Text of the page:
At the end of a major campaign to increase the pool of foster care parents in Bermuda, 11 persons have expressed an interest in fostering children removed from their homes in emergency cases.
As first reported by Bermuda Real in November 2017, the pool of resources had reached a critical low. Since then the situation has changed for the better.
According to Foster Care Coordinator at the Department of Child and Family Services, Selena Simons, two people have completed the process and have children with them. Another couple, who are expats on work permits, are going through the approval process to provide foster care in emergency situations involving infants and toddlers.
“We have noticed since early 2017, that a small number of people (either blood-related or by association) are keeping their eyes on situations where family dynamics may be deteriorating,” said Ms Simons.
“They are not reporting these families to get them in trouble, rather they are coming forward to let us know that if a placement is needed, they will step up and take the children. This is very helpful.”
Finding a suitable home for children removed from their homes in emergency situations is no easy task. Any potential foster care parent must go through a specific process to qualify, which begins with a criminal background check.
Deciding to become a foster parent takes a high degree of commitment because there’s a fairly rigorous process to go through to qualify. And Ms Simons noted that potential candidates should ask themselves a host of genuine questions, which include:
- Can you be a child’s advocate?
- Can you be their voice?
- Can you show them how to blend within the rhythm of your own family life – even though they are going through a crisis?
- As a mature adult, are you willing to attend training seminars?
- Are you willing to use online resources to better equip you with tools to do this remarkable job?
“The screening process can take up to six weeks; it involves police background checks, home visits by the Department of Health, interviews with your children if you have any, and character references.
“There’s medical checks, internal department checks with three solid character references and a home study programme. But you don’t have to have children to be a foster parent,” she said.
“Single women can apply as well. All the men involved are married, but we do have one single man who took in his grandchild as an infant. You can also be a senior citizen – perhaps one in early retirement. People with nursing backgrounds in behavioral therapy are also an asset, especially for children with special needs.”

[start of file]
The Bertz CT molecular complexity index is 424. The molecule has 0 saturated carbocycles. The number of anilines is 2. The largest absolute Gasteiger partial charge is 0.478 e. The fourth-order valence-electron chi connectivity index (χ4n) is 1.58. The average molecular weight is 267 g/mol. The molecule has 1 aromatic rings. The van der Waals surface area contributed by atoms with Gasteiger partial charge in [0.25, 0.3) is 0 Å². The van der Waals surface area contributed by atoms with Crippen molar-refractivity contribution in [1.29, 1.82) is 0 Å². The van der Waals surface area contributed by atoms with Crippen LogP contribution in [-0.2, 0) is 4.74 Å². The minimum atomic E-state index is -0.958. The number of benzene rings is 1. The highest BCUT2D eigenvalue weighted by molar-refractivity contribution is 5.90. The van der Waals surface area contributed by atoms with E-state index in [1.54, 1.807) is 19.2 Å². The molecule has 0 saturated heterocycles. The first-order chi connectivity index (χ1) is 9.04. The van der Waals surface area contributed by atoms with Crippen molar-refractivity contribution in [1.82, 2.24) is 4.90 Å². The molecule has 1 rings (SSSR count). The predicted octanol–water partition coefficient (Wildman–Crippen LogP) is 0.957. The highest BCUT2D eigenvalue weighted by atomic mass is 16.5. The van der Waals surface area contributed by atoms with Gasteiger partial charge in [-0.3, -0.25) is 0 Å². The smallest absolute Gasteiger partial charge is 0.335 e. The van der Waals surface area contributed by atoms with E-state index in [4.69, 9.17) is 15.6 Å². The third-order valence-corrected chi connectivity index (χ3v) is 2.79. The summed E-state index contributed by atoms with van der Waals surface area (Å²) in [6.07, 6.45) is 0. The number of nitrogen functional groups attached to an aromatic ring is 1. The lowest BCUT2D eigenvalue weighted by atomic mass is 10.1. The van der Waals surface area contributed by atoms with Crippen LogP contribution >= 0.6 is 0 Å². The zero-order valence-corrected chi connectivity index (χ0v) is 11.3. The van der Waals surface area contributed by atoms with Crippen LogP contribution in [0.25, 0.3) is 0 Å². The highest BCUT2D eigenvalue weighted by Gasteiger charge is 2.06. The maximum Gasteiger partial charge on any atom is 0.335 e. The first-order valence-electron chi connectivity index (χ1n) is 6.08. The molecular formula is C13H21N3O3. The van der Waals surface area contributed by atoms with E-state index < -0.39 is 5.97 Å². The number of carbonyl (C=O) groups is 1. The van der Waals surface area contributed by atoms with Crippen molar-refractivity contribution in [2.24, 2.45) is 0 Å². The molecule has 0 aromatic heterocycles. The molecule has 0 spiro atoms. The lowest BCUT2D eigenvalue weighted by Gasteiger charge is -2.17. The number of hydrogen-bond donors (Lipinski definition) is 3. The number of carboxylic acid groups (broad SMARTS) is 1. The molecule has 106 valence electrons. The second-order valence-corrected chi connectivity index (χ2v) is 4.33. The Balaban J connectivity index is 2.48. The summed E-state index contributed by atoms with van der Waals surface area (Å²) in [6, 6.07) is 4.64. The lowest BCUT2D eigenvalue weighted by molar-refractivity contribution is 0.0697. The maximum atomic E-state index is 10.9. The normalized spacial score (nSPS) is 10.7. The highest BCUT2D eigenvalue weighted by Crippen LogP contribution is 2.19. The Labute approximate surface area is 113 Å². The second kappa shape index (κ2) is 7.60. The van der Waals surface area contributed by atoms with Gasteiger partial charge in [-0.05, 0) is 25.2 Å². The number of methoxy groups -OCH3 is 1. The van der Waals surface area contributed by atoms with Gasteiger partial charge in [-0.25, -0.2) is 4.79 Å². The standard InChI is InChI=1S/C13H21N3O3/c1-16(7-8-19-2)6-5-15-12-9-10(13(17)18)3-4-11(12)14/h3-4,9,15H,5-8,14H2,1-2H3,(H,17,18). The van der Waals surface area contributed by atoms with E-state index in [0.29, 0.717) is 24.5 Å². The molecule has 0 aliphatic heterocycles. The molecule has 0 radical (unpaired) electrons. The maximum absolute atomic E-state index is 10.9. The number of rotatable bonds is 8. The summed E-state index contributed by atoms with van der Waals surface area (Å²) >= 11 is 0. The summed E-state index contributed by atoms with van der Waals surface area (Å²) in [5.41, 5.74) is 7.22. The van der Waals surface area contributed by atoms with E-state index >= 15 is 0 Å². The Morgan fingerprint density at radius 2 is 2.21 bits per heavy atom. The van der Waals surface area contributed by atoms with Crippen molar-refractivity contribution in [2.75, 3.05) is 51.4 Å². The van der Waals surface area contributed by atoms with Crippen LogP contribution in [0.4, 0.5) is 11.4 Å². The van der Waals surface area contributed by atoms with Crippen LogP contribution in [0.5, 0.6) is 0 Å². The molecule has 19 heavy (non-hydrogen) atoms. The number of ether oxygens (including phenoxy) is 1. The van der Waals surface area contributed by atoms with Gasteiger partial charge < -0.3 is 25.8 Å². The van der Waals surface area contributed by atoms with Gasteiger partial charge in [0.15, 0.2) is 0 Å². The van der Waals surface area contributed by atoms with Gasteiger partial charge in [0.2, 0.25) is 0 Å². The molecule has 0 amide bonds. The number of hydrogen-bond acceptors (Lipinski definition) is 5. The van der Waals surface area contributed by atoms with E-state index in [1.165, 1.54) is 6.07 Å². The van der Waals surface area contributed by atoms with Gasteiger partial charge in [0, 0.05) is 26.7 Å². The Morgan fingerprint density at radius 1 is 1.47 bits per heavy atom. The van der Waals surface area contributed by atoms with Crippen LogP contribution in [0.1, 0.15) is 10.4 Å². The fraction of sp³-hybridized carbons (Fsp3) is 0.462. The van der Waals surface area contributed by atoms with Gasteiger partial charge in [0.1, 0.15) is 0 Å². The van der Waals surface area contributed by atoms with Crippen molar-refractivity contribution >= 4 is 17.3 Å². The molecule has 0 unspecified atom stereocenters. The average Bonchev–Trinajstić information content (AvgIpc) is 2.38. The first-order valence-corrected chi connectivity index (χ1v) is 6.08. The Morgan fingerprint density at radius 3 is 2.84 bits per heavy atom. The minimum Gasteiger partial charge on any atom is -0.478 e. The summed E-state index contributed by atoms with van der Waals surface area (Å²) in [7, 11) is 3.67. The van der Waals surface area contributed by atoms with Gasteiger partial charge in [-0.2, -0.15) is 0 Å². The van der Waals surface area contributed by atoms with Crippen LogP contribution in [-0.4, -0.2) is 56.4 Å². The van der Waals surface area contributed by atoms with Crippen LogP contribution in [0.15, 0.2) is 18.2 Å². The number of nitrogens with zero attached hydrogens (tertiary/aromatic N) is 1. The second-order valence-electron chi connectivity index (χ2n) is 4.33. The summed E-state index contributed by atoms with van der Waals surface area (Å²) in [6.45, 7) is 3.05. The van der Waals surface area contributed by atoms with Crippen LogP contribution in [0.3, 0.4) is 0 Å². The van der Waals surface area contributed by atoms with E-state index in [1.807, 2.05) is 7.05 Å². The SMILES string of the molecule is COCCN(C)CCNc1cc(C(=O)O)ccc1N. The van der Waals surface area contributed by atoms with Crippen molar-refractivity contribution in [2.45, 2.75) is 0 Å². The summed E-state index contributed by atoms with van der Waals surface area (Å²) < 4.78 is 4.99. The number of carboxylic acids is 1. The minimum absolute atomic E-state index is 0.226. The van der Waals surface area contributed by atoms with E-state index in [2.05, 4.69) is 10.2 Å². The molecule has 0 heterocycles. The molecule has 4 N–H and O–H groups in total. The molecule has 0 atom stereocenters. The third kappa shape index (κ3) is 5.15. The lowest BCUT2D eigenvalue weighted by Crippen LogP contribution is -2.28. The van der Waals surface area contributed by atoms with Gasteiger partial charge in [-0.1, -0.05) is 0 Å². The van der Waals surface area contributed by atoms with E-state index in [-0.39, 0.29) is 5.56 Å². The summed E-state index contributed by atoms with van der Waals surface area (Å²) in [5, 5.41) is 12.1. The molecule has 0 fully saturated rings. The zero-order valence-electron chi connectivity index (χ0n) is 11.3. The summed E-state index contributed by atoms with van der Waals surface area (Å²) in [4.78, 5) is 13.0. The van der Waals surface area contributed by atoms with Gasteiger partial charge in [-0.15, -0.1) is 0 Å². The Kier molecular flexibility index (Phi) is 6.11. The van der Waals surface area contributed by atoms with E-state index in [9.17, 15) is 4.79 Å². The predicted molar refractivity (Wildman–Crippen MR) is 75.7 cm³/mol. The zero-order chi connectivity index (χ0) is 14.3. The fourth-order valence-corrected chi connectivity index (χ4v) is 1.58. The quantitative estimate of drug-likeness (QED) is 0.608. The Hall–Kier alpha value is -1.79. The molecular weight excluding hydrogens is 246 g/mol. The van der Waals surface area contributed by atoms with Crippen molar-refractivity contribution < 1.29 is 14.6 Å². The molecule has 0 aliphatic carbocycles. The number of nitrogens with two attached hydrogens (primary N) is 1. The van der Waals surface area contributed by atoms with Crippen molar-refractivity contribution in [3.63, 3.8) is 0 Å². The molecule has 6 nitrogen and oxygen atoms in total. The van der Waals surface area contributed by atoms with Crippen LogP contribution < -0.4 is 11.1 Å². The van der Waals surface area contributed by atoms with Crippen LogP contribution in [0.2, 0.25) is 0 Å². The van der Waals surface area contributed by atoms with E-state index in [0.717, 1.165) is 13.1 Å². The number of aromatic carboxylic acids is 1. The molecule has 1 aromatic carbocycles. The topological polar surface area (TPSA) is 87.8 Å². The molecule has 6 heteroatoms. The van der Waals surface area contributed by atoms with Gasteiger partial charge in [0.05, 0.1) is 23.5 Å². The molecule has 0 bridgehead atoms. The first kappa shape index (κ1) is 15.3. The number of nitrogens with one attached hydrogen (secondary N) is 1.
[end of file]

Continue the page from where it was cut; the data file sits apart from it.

Children with physical disabilities account for only 15 percent of those in foster care but there are also children with emotional and behavioral problems.
In the case of contract workers who may be interested in becoming a foster parent while working in Bermuda, she said: “We had a good relationship earlier this year with a couple, who were both contract workers here for about three years. They specified that they would like to be involved with either an infant or a toddler, for an emergency short term situation. And they were very creative; they got all of their friends involved, who donated essential child care items and they all worked together to help this child.”
Faced with the ongoing challenges of finding homes for children whose lives are disrupted through no fault of their own, Ms Simons said the Foster Care team’s line of work is not for the weak at heart.
“You have to be cut out for this type of work, be nurturing, be a champion for children,” she said.
“You’ve got to have a level of strength and our pool of foster care parents are just that. Having a delicate side is a no go. You’re not coming into foster care to deal with the mild; some of these children have been through traumatic experiences. You have to be real always.”
In recent years, there has been a depleted resource of foster parents. The Department’s resources were further stretched when the Sunshine League shut down.
“They were our resource for siblings and children over the age of eight,” Ms Simons said. “We knew that they had the space and whenever we were in a bind we knew we had the Sunshine League. They took boys and girls between the ages of eight to 14.”
Now that there’s a new set of potential parents in the lineup for foster care, she said: “There is a challenge in earmarking a time frame for how long these placements will last because all children placed in Foster Care are put on a Family Court Order.
“Progress of the biological parents is reported to the Family Court. The length of a placement is solely dependent on the motivation, cooperation, willingness, capacity and ability of the biological parents.”
Asked how she ended up in this line of work, Ms Simons replied: “I’m a nurturer, always have been, since my days with Youth and Sports as a Summer Day Camp counselor.”
For more information about Foster Care in Bermuda, please contact Coordinator Selena Simons at 294-5871 or firstname.lastname@example.org.
- Photos by Stephan Raynor Courtesy of DCI
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